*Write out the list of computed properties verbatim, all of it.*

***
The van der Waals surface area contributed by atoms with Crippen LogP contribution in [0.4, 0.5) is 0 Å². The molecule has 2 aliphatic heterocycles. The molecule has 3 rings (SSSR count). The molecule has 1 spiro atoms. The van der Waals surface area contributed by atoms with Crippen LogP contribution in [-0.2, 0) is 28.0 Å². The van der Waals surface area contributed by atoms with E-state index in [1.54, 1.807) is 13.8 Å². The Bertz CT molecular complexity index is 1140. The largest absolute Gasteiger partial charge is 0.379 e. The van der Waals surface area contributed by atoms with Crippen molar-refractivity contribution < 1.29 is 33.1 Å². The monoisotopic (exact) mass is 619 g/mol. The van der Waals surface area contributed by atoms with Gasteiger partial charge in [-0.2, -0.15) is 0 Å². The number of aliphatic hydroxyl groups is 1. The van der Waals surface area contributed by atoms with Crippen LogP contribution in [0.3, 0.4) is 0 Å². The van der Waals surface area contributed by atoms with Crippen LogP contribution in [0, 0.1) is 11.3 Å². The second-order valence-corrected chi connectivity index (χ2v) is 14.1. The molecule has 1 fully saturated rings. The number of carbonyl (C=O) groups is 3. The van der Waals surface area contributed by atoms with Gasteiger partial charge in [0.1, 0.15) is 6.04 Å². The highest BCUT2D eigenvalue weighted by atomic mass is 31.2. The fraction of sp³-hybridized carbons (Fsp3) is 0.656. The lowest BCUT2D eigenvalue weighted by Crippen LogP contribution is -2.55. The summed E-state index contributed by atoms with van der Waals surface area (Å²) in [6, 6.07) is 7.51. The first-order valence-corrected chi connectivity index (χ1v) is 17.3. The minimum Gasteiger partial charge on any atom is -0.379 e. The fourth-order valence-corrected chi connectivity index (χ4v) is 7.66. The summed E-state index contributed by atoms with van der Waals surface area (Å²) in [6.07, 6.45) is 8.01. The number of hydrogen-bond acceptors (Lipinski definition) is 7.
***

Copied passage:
The van der Waals surface area contributed by atoms with Crippen LogP contribution in [0.4, 0.5) is 0 Å². The molecule has 2 aliphatic heterocycles. The molecule has 3 rings (SSSR count). The molecule has 1 spiro atoms. The van der Waals surface area contributed by atoms with Crippen LogP contribution in [-0.2, 0) is 28.0 Å². The van der Waals surface area contributed by atoms with E-state index in [1.54, 1.807) is 13.8 Å². The Bertz CT molecular complexity index is 1140. The largest absolute Gasteiger partial charge is 0.379 e. The van der Waals surface area contributed by atoms with Crippen molar-refractivity contribution < 1.29 is 33.1 Å². The monoisotopic (exact) mass is 619 g/mol. The van der Waals surface area contributed by atoms with Gasteiger partial charge in [-0.2, -0.15) is 0 Å². The number of aliphatic hydroxyl groups is 1. The van der Waals surface area contributed by atoms with Crippen LogP contribution in [0.3, 0.4) is 0 Å². The van der Waals surface area contributed by atoms with Crippen LogP contribution in [0, 0.1) is 11.3 Å². The second-order valence-corrected chi connectivity index (χ2v) is 14.1. The molecule has 1 fully saturated rings. The number of carbonyl (C=O) groups is 3. The van der Waals surface area contributed by atoms with Gasteiger partial charge in [0.1, 0.15) is 6.04 Å². The highest BCUT2D eigenvalue weighted by atomic mass is 31.2. The fraction of sp³-hybridized carbons (Fsp3) is 0.656. The lowest BCUT2D eigenvalue weighted by Crippen LogP contribution is -2.55. The summed E-state index contributed by atoms with van der Waals surface area (Å²) in [6, 6.07) is 7.51. The first-order valence-corrected chi connectivity index (χ1v) is 17.3. The minimum Gasteiger partial charge on any atom is -0.379 e. The fourth-order valence-corrected chi connectivity index (χ4v) is 7.66. The summed E-state index contributed by atoms with van der Waals surface area (Å²) in [6.07, 6.45) is 8.01. The number of hydrogen-bond acceptors (Lipinski definition) is 7.